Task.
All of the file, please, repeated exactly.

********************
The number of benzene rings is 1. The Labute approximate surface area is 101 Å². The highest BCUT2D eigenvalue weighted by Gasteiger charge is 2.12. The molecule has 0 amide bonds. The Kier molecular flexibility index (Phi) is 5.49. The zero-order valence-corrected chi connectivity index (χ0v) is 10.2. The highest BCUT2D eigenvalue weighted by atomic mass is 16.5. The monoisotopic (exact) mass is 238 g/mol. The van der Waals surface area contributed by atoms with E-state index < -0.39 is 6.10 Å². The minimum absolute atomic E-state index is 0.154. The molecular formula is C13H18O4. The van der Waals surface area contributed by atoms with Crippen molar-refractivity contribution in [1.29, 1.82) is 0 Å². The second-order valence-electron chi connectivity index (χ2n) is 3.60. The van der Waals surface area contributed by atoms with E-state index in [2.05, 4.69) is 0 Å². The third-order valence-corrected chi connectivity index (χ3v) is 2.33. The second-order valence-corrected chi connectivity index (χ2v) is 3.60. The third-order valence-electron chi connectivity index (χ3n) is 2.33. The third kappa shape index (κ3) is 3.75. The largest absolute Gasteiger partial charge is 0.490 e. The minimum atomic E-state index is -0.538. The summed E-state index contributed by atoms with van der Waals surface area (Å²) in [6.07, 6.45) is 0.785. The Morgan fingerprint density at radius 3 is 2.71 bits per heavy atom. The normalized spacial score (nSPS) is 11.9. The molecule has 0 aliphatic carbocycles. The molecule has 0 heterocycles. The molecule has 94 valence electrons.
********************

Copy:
The number of benzene rings is 1. The Labute approximate surface area is 101 Å². The highest BCUT2D eigenvalue weighted by Gasteiger charge is 2.12. The molecule has 0 amide bonds. The Kier molecular flexibility index (Phi) is 5.49. The zero-order valence-corrected chi connectivity index (χ0v) is 10.2. The highest BCUT2D eigenvalue weighted by atomic mass is 16.5. The monoisotopic (exact) mass is 238 g/mol. The van der Waals surface area contributed by atoms with E-state index < -0.39 is 6.10 Å². The minimum absolute atomic E-state index is 0.154. The molecular formula is C13H18O4. The van der Waals surface area contributed by atoms with Crippen molar-refractivity contribution in [1.29, 1.82) is 0 Å². The second-order valence-electron chi connectivity index (χ2n) is 3.60. The van der Waals surface area contributed by atoms with E-state index in [2.05, 4.69) is 0 Å². The third-order valence-corrected chi connectivity index (χ3v) is 2.33. The second-order valence-corrected chi connectivity index (χ2v) is 3.60. The third-order valence-electron chi connectivity index (χ3n) is 2.33. The third kappa shape index (κ3) is 3.75. The largest absolute Gasteiger partial charge is 0.490 e. The minimum atomic E-state index is -0.538. The summed E-state index contributed by atoms with van der Waals surface area (Å²) in [6.07, 6.45) is 0.785. The Morgan fingerprint density at radius 3 is 2.71 bits per heavy atom. The normalized spacial score (nSPS) is 11.9. The molecule has 0 aliphatic carbocycles. The molecule has 0 heterocycles. The molecule has 94 valence electrons.